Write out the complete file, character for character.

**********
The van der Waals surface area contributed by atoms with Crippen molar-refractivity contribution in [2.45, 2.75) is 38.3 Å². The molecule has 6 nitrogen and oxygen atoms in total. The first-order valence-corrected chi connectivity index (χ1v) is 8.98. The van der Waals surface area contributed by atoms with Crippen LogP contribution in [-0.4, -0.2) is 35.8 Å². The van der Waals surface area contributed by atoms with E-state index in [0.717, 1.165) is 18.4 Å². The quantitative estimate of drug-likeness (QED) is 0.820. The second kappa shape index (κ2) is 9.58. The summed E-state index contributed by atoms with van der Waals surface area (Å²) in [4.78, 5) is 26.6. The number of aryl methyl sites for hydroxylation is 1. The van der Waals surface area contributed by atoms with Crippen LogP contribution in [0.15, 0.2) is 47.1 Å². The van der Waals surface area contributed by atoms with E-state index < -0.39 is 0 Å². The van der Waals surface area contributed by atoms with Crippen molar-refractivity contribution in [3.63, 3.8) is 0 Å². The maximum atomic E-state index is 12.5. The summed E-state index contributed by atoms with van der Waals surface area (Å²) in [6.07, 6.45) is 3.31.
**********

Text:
The van der Waals surface area contributed by atoms with Crippen molar-refractivity contribution in [2.45, 2.75) is 38.3 Å². The molecule has 6 nitrogen and oxygen atoms in total. The first-order valence-corrected chi connectivity index (χ1v) is 8.98. The van der Waals surface area contributed by atoms with Crippen LogP contribution in [-0.4, -0.2) is 35.8 Å². The van der Waals surface area contributed by atoms with E-state index in [0.717, 1.165) is 18.4 Å². The quantitative estimate of drug-likeness (QED) is 0.820. The second kappa shape index (κ2) is 9.58. The summed E-state index contributed by atoms with van der Waals surface area (Å²) in [4.78, 5) is 26.6. The number of aryl methyl sites for hydroxylation is 1. The van der Waals surface area contributed by atoms with Crippen LogP contribution in [0.15, 0.2) is 47.1 Å². The van der Waals surface area contributed by atoms with E-state index < -0.39 is 0 Å². The van der Waals surface area contributed by atoms with Crippen molar-refractivity contribution in [3.63, 3.8) is 0 Å². The maximum atomic E-state index is 12.5. The summed E-state index contributed by atoms with van der Waals surface area (Å²) in [6.07, 6.45) is 3.31.